Other war opponents have descended on local city halls to encourage passage of resolutions against military action in Iraq. Several cities have adopted the resolutions, including Cleveland, Garfield Heights, Cleveland Heights and Akron.
The cities have joined some 70 other municipalities nationwide. Oberlin College, a hotbed of political activism, Ohio University and the Cleveland AFL-CIO Federation of Labor have also adopted anti-war resolutions.
"It's unusual for so many important institutions in this country to be taking a strong anti-war position," Cagan said. "It's happening because people see through the pretext, that George Bush wants a war."
The Cleveland AFL-CIO voted to oppose the Vietnam War five years after it started and after many deaths. This time, the labor group acted quickly, "before a single shot was fired," Ryan said.
The union, he added, is working with religious and black community groups rallying against the war.
The Internet, Ryan said, has helped forge stronger bonds with faith-based groups like Antioch Baptist Church in Cleveland, which is speaking out against war on behalf of the Intercommunity/Interfaith Push for Peace. On a recent Sunday evening, Antioch hosted an emotion-filled rally titled Voices Against the War that brought more than 1,500 people to their feet.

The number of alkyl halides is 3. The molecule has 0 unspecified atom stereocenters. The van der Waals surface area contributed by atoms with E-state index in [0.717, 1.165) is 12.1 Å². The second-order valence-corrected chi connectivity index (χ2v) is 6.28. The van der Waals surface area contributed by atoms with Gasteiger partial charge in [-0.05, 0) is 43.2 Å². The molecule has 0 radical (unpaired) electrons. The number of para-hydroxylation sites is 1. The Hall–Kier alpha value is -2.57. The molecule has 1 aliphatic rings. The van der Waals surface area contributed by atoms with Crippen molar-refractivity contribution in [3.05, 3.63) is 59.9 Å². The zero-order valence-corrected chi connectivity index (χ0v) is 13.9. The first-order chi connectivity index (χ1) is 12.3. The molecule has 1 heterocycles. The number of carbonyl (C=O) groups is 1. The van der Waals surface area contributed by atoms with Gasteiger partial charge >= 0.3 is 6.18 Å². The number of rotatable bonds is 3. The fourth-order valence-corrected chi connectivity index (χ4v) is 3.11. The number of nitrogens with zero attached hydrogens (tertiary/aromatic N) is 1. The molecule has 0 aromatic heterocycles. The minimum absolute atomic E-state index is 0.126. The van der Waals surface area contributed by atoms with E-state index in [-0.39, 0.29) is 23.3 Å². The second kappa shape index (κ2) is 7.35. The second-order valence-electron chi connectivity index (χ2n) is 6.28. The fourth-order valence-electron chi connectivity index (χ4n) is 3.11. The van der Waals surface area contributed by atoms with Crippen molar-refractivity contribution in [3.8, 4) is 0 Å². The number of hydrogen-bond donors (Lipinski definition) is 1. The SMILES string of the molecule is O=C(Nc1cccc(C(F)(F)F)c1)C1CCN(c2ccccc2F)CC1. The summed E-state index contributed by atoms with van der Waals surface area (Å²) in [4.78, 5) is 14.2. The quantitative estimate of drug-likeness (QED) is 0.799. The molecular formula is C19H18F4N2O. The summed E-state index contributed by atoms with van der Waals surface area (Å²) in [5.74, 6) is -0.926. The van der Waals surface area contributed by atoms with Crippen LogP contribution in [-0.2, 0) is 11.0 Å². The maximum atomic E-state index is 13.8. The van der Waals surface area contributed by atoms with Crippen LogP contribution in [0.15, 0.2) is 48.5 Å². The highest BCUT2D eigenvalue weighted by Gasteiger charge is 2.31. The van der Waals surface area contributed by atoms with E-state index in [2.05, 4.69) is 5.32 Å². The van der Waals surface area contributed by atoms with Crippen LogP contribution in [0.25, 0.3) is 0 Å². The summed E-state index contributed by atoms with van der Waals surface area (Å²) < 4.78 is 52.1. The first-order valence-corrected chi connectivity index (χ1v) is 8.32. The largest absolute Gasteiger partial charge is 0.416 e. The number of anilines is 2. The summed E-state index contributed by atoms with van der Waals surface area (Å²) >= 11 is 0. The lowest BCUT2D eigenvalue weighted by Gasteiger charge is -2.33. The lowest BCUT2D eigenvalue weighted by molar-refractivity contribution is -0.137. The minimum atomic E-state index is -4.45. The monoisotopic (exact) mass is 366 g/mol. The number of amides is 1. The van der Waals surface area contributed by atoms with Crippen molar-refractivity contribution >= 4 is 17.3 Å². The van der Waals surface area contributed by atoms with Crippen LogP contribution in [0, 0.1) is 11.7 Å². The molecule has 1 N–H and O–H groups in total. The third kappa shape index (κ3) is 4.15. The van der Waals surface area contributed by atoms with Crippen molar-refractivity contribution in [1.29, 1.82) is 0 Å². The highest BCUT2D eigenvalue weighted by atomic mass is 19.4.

The main speaker was the Rev. Marvin McMickle, Antioch's pastor. He was joined by Khalid Samad of Amir Greater Cleveland Council of Mosques, the Rev. Joan Brown-Campbell and U.S. Rep. Dennis Kucinich. Like protesters everywhere, they called for the continued use of diplomacy with Iraq.
Coleridge, the Northeast Ohio Anti-War Coalition coordinator in Akron, says gatherings such as the Antioch rally bring people together and have war opponents "deepening our strategy, exchanging awareness and figuring out how we are going to network with one another better."
One strategy is to demand news coverage, through e-mail and phone calls. Protests around the country are attracting greater attention from the mainstream news media, said coalition member Nina McLellan. "The media was not covering all of this organizing at the grass-roots level, and barely even the national demonstrations were covered in the beginning," she said. "They were covering so much of what the administration is saying."
Goodman, who hosts Pacifica Radio's Democracy Now program, said the lack of coverage of the domestic peace movement is only part of the media's shortcomings. Americans, she said at yesterday's peace symposium, are also getting a skewed picture of what war wreaks.